Posts Tagged ‘visible seams’

Shading in Grasscloth – Girl’s Bedroom in Aqua

August 14, 2018


Homeowners are loving textured wallcoverings these days, and grasscloth is all the rage.

However, I am almost always disappointed in this natural product, due to the visible seams and the lack of uniformity in color. The effect you see in the photo is called “shading” or “paneling.” Note the darker color of the second strip from the left.

Click the link on the right to read more on my page about grasscloth.

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Wonder Faux Grasscloth Finishes off a Flood House Rebuild

July 15, 2018

If this room looks familiar – it should… This week I’m working in a home in the Meyerland area of Houston where I hung paper after the home was repaired following flooding during the Tax Day Flood in April 2015. This home was flooded again during 2017’s Hurricane Harvey. The homeowners wanted everything exactly the way it had been before the flood.

This paper went on one wall in the entry.

I LOVE this product! I HATE real grasscloth (read my page to the right, and do a search here to learn more), so when people even breathe the word, I steer them to this instead. This is a printed paper product, so it has a pattern that that can be matched, so you will not have the abrupt visible seams that come with real grasscloth. The color is uniform, so no worries about the disagreeable shading and paneling (color variations) that are rife with the natural grasscloth products.

And the manufacturer has attached vertical strings, which add a natural element and a textured effect that people are craving these days. It’s reasonably priced, too.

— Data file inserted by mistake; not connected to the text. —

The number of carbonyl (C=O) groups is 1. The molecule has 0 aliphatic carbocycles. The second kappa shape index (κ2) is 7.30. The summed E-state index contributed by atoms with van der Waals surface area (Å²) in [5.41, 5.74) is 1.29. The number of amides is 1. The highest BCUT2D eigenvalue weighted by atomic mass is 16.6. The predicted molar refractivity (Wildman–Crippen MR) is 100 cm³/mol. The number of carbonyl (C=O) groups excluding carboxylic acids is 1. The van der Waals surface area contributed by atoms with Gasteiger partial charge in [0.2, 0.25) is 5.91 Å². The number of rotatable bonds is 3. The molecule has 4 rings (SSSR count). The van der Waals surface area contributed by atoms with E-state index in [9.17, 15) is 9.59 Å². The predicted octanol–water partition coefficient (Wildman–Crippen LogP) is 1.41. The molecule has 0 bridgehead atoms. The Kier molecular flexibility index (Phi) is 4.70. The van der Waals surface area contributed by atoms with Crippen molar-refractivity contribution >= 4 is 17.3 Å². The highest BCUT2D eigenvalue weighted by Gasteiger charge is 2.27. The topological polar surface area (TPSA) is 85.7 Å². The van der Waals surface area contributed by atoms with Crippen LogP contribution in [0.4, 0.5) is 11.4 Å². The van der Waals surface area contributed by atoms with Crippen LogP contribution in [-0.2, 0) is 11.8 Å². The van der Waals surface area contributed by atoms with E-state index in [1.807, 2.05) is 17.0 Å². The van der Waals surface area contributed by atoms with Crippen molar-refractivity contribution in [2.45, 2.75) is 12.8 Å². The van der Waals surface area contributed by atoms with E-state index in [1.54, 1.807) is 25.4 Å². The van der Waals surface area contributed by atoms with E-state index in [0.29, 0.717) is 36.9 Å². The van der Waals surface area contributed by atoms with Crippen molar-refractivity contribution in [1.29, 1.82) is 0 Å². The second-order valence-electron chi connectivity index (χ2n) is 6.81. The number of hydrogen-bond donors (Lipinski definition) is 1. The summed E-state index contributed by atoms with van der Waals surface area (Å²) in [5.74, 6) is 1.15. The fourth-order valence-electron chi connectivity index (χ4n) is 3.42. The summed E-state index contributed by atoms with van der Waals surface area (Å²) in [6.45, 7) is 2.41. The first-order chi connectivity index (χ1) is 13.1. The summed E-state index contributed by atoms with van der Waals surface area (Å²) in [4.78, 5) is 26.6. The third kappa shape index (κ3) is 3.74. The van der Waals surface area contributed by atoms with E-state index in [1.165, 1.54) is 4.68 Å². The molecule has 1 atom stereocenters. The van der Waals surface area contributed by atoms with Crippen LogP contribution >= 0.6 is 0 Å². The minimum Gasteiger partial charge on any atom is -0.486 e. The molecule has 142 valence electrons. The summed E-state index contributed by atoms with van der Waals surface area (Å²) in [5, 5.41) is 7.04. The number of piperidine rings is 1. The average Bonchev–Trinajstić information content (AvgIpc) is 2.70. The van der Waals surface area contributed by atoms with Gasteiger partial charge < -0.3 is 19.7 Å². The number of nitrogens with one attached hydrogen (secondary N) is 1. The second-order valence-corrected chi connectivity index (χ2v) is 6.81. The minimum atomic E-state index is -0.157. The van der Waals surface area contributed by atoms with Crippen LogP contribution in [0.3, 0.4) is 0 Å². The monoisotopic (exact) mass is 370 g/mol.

This wallpaper pattern is by Wallquest, in their EcoChic line, and was bought from my favorite source for good quality, product knowledge, expert service, and competitive price – Dorota Hartwig at Southwestern Paint on Bissonnet near Kirby. (713) 520-6262 or dorotasouthwestern@hotmail.com. She is great at helping you find just the perfect paper! Discuss your project and make an appointment before heading over to see her.

My Favorite Faux Grasscloth Wallpaper

May 29, 2018


This breakfast and kitchen area in a 26-year old townhome in the Montrose neighborhood of Houston was originally papered with a very small print on a darkish brown background. It served its purpose for two decades, but the homeowners were ready for a change.

They originally considered grasscloth, but after hearing my opinion on the real stuff (read “Grasscloth – Info Pack” page on the right), they opted for this fine faux material instead. I love this particular product because it uses vertical strings to create the textured feel that people like, as well as has a printed grass design in the background. Because it’s machine-printed, the pattern can be matched, so there are no visible seams like with real grasscloth. There also is no paneling or shading (variations in color between strips, or even within strips, even when they come off the same bolt) that are common with real grasscloth.

I have another couple using this same material in another month or so, in their entry.

I do have to say that this time, there was one strip that did panel – it was a slightly different shade from the one next to it, even though it came off the same bolt. This was disappointing, because I promote this brand specifically because you do not expect that. Anyway, I always have people order enough that we can cover a situation like that, so there was plenty of paper to remove that strip and replace it with one with better color.